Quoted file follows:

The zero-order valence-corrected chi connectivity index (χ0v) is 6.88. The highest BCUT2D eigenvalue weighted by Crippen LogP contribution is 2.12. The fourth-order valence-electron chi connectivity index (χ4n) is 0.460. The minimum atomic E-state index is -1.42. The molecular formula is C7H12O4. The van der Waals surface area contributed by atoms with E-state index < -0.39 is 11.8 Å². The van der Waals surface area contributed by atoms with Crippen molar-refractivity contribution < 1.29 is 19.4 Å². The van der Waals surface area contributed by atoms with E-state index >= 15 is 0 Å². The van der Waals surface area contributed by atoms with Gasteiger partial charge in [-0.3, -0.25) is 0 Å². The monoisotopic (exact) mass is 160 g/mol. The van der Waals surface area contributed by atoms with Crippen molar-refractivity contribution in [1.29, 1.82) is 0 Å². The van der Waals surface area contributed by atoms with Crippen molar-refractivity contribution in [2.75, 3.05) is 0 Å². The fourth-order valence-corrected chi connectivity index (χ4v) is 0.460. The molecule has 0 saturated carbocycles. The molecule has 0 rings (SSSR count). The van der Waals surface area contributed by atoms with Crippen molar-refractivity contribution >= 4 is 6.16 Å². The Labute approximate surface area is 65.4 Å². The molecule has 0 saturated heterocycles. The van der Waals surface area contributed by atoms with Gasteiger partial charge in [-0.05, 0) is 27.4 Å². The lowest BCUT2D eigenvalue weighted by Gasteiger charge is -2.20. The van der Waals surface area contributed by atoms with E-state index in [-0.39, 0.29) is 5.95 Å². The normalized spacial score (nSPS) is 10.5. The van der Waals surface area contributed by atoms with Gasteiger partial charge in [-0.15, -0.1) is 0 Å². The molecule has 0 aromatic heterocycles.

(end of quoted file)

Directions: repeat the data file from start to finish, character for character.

The zero-order valence-corrected chi connectivity index (χ0v) is 6.88. The highest BCUT2D eigenvalue weighted by Crippen LogP contribution is 2.12. The fourth-order valence-electron chi connectivity index (χ4n) is 0.460. The minimum atomic E-state index is -1.42. The molecular formula is C7H12O4. The van der Waals surface area contributed by atoms with E-state index < -0.39 is 11.8 Å². The van der Waals surface area contributed by atoms with Crippen molar-refractivity contribution < 1.29 is 19.4 Å². The van der Waals surface area contributed by atoms with E-state index >= 15 is 0 Å². The van der Waals surface area contributed by atoms with Gasteiger partial charge in [-0.3, -0.25) is 0 Å². The monoisotopic (exact) mass is 160 g/mol. The van der Waals surface area contributed by atoms with Crippen molar-refractivity contribution in [1.29, 1.82) is 0 Å². The van der Waals surface area contributed by atoms with Crippen molar-refractivity contribution in [2.75, 3.05) is 0 Å². The fourth-order valence-corrected chi connectivity index (χ4v) is 0.460. The molecule has 0 saturated carbocycles. The molecule has 0 rings (SSSR count). The van der Waals surface area contributed by atoms with Crippen molar-refractivity contribution >= 4 is 6.16 Å². The Labute approximate surface area is 65.4 Å². The molecule has 0 saturated heterocycles. The van der Waals surface area contributed by atoms with Gasteiger partial charge in [-0.05, 0) is 27.4 Å². The lowest BCUT2D eigenvalue weighted by Gasteiger charge is -2.20. The van der Waals surface area contributed by atoms with E-state index in [-0.39, 0.29) is 5.95 Å². The normalized spacial score (nSPS) is 10.5. The van der Waals surface area contributed by atoms with Gasteiger partial charge in [-0.15, -0.1) is 0 Å². The molecule has 0 aromatic heterocycles.